Recently the three-member management committee of Laos' new animal vaccine factory attended five days of political lectures, then returned to give three days's instruction to the rest of the staff. Family heads are routinely called to nighttime seminars in neighborhood schools or temples.

The 1,180 students of Fa Ngoum High School recently took four days off from their regular curriculum for special political study. When a jounalist visited a classroom, students with worn notebooks were divided into study groups, testing one another's grasp of the dictatorship of the proletariat and the place of state stores in a socialist economy.

Seminars and politically oriented outings -- collective labor, for instance -- not suprisingly compromise productivity. A scheduled tour of a handicrafts factory was canceled when it was discovered at the last minute that a seminar had halted work there.

During a visit to the vaccine plant everyone but the directors was found to be absent, away at a farm harvesting rice. Western diplomats report that entire ministries have been shut down for two weeks at a time while the staff members study politics.

The government does its best to make political activities entertaining; collective work teams often include singers and guitar players to perform patriotic songs. Still, effectiveness is placed in question by the continuing crossings to Thailand and people's open talk of discontent.

Translations of Lenin pile up in used-book stalls in the market. "You get a headache trying to read that stuff," remarked a Laotian man."People would rather have publications from Thailand, things with stories and pictures."

The lure of Thailand may in fact have drawn away 50,000 of the estimated 150,000 people living in Vientiane when the Communists took control five years ago. Many who remain talk openly of leaving.

The United States and the wartime prosperity it brought to the city -- though not the countryside -- left their economic traces: lavish residences in the suburbs, a hospital, paved streets, the Triumph Arch -- built, the story goes, with concrete intended to upgrade runways.

Since 1975, the Pathet Lao have attacked what are considered the more glaring disorders of the old society, Prostitution, drug addiction and begging appear to have been cut back substantially, although they continue.

There probably is less official corruption. Wealthy families who once milked tax receipts and owned shares in every major business have fled.

While 40 percent of the adult population was literate five years ago, foreign aid officials now put the figure at 60 percent.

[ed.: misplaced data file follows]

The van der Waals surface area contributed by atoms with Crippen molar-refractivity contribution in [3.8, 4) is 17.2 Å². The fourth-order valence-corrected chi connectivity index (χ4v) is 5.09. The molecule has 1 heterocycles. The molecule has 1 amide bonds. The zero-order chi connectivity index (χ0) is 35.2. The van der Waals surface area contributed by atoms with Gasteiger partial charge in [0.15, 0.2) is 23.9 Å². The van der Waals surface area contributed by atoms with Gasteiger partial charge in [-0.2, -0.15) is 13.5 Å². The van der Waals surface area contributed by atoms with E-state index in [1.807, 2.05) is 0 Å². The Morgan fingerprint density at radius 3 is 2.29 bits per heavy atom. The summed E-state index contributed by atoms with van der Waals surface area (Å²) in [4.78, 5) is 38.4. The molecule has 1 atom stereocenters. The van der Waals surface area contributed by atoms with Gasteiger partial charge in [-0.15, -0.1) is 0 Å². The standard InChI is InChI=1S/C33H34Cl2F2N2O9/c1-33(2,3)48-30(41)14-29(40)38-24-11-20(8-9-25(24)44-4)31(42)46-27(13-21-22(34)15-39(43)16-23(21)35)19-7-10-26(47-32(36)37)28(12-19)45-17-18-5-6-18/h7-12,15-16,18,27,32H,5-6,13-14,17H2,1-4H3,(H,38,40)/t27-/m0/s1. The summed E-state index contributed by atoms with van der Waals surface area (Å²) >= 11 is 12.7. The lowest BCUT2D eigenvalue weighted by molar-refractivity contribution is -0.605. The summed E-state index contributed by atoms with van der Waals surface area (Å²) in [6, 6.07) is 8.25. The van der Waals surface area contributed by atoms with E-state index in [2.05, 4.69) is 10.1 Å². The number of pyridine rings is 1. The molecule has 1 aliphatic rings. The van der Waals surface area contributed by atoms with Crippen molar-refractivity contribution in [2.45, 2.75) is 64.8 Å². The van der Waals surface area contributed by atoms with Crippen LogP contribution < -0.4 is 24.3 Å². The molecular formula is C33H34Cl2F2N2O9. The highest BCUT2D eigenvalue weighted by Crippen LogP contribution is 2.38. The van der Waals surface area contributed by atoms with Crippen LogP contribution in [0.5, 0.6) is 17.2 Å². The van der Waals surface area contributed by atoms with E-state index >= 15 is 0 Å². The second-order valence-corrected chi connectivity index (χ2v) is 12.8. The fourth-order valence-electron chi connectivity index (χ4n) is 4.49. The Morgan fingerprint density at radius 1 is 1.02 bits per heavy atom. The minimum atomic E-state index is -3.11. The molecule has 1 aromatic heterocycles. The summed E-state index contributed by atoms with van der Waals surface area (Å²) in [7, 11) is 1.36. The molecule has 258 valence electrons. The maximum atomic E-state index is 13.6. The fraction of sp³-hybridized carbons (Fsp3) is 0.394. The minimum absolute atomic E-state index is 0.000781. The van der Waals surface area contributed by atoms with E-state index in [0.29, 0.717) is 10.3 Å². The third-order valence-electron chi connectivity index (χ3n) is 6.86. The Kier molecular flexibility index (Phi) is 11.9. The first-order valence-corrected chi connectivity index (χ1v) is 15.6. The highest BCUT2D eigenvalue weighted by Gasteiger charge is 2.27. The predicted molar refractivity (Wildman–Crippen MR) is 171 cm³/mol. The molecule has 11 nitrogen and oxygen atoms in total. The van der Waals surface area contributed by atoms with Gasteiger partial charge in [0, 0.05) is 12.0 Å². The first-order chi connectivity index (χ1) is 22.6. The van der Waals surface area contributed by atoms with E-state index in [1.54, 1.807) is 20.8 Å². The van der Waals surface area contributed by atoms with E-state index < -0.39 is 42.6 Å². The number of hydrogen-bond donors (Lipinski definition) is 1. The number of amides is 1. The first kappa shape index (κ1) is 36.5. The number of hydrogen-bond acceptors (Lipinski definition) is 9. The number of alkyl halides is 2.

This is not to say that the new government has won the affection of what is left of Vientiane. Large numbers look upon the Pathet Lao soldiers in their midst, most of them youths from remote hill districts, as an army of occupation that treats them as second-class citizens.

Life seems to be more than ever a struggle to match low pay with surprisingly high prices. While second-hand shops are cluttered with heirlooms, radios and watches sold by families to raise extra cash, a store owner complained of slow resales. "If people can possibly get along without something they won't buy it," he said.

No one can do without food, however, and this gives added life to the city's "free" markets. In an alleyway, hundreds of men and women roll out cloths and display fresh vegetables and meat -- some of it, like the trussed frogs, still alive.

People shop frugally, however. A kilo (2.2 pounds) of high-quality meat can cost more than a quarter of an average monthly wage. The enormous profits in such trading have allowed some members of the commercial class who have not fled to Thailand to enjoy many of life's old luxuries.

Members of the Tennis Club de Vientiane drive polished cars to the courts. Their chic tennis whites would be at home in Paris, where many of the players no doubt have relatives.

The civil service remains intractably unproductive. One new reason is that the government workers often desert their desks to hawk wares in the market. Everyone seems to need two jobs, so official duties must not be allowed to take up too much time.